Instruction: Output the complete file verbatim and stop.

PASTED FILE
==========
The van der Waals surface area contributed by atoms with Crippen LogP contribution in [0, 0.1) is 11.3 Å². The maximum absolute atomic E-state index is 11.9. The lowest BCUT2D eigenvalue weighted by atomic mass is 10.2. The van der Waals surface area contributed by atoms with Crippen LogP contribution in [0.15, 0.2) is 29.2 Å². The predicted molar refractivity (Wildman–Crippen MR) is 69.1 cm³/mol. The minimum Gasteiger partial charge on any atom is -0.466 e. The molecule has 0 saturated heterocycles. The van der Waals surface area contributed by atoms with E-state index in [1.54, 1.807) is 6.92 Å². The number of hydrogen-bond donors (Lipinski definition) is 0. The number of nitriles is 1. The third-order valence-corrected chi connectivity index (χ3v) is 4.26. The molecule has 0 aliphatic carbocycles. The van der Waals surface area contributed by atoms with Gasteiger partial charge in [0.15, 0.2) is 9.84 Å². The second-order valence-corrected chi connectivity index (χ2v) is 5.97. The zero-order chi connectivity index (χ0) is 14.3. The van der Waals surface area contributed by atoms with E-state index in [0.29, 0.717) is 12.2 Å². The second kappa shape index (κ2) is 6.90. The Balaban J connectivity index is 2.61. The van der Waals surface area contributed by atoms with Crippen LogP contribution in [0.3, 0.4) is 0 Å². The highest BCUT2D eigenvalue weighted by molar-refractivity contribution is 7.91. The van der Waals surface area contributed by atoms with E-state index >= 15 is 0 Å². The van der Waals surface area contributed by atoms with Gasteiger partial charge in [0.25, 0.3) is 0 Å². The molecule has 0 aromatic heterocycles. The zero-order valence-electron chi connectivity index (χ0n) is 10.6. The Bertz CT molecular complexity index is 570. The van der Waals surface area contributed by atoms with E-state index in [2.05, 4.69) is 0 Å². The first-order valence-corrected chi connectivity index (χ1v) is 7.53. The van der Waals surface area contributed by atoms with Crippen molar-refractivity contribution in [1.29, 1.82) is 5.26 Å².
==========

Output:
The van der Waals surface area contributed by atoms with Crippen LogP contribution in [0, 0.1) is 11.3 Å². The maximum absolute atomic E-state index is 11.9. The lowest BCUT2D eigenvalue weighted by atomic mass is 10.2. The van der Waals surface area contributed by atoms with Crippen LogP contribution in [0.15, 0.2) is 29.2 Å². The predicted molar refractivity (Wildman–Crippen MR) is 69.1 cm³/mol. The minimum Gasteiger partial charge on any atom is -0.466 e. The molecule has 0 saturated heterocycles. The van der Waals surface area contributed by atoms with E-state index in [1.54, 1.807) is 6.92 Å². The number of hydrogen-bond donors (Lipinski definition) is 0. The number of nitriles is 1. The third-order valence-corrected chi connectivity index (χ3v) is 4.26. The molecule has 0 aliphatic carbocycles. The van der Waals surface area contributed by atoms with Gasteiger partial charge in [0.15, 0.2) is 9.84 Å². The second-order valence-corrected chi connectivity index (χ2v) is 5.97. The zero-order chi connectivity index (χ0) is 14.3. The van der Waals surface area contributed by atoms with E-state index in [0.29, 0.717) is 12.2 Å². The second kappa shape index (κ2) is 6.90. The Balaban J connectivity index is 2.61. The van der Waals surface area contributed by atoms with Crippen LogP contribution in [0.3, 0.4) is 0 Å². The highest BCUT2D eigenvalue weighted by molar-refractivity contribution is 7.91. The van der Waals surface area contributed by atoms with E-state index >= 15 is 0 Å². The van der Waals surface area contributed by atoms with Gasteiger partial charge in [0.25, 0.3) is 0 Å². The molecule has 0 aromatic heterocycles. The zero-order valence-electron chi connectivity index (χ0n) is 10.6. The Bertz CT molecular complexity index is 570. The van der Waals surface area contributed by atoms with E-state index in [2.05, 4.69) is 0 Å². The first-order valence-corrected chi connectivity index (χ1v) is 7.53. The van der Waals surface area contributed by atoms with Crippen molar-refractivity contribution in [1.29, 1.82) is 5.26 Å².